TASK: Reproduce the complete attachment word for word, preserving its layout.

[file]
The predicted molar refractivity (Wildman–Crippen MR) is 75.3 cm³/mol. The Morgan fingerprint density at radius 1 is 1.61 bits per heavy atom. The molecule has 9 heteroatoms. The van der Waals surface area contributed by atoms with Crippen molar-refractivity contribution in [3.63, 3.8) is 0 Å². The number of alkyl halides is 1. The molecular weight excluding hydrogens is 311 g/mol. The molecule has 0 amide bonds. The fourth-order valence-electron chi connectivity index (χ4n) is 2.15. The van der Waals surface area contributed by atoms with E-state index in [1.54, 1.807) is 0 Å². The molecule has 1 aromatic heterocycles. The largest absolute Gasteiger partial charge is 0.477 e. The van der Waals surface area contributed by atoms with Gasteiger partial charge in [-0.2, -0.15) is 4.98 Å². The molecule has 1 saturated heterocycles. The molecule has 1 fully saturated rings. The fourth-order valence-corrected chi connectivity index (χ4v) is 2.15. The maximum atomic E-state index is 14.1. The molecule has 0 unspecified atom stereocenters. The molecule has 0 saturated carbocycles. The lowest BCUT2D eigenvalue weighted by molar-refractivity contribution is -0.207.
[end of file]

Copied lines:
The predicted molar refractivity (Wildman–Crippen MR) is 75.3 cm³/mol. The Morgan fingerprint density at radius 1 is 1.61 bits per heavy atom. The molecule has 9 heteroatoms. The van der Waals surface area contributed by atoms with Crippen molar-refractivity contribution in [3.63, 3.8) is 0 Å². The number of alkyl halides is 1. The molecular weight excluding hydrogens is 311 g/mol. The molecule has 0 amide bonds. The fourth-order valence-electron chi connectivity index (χ4n) is 2.15. The van der Waals surface area contributed by atoms with E-state index in [1.54, 1.807) is 0 Å². The molecule has 1 aromatic heterocycles. The largest absolute Gasteiger partial charge is 0.477 e. The van der Waals surface area contributed by atoms with Gasteiger partial charge in [-0.2, -0.15) is 4.98 Å². The molecule has 1 saturated heterocycles. The molecule has 1 fully saturated rings. The fourth-order valence-corrected chi connectivity index (χ4v) is 2.15. The maximum atomic E-state index is 14.1. The molecule has 0 unspecified atom stereocenters. The molecule has 0 saturated carbocycles. The lowest BCUT2D eigenvalue weighted by molar-refractivity contribution is -0.207.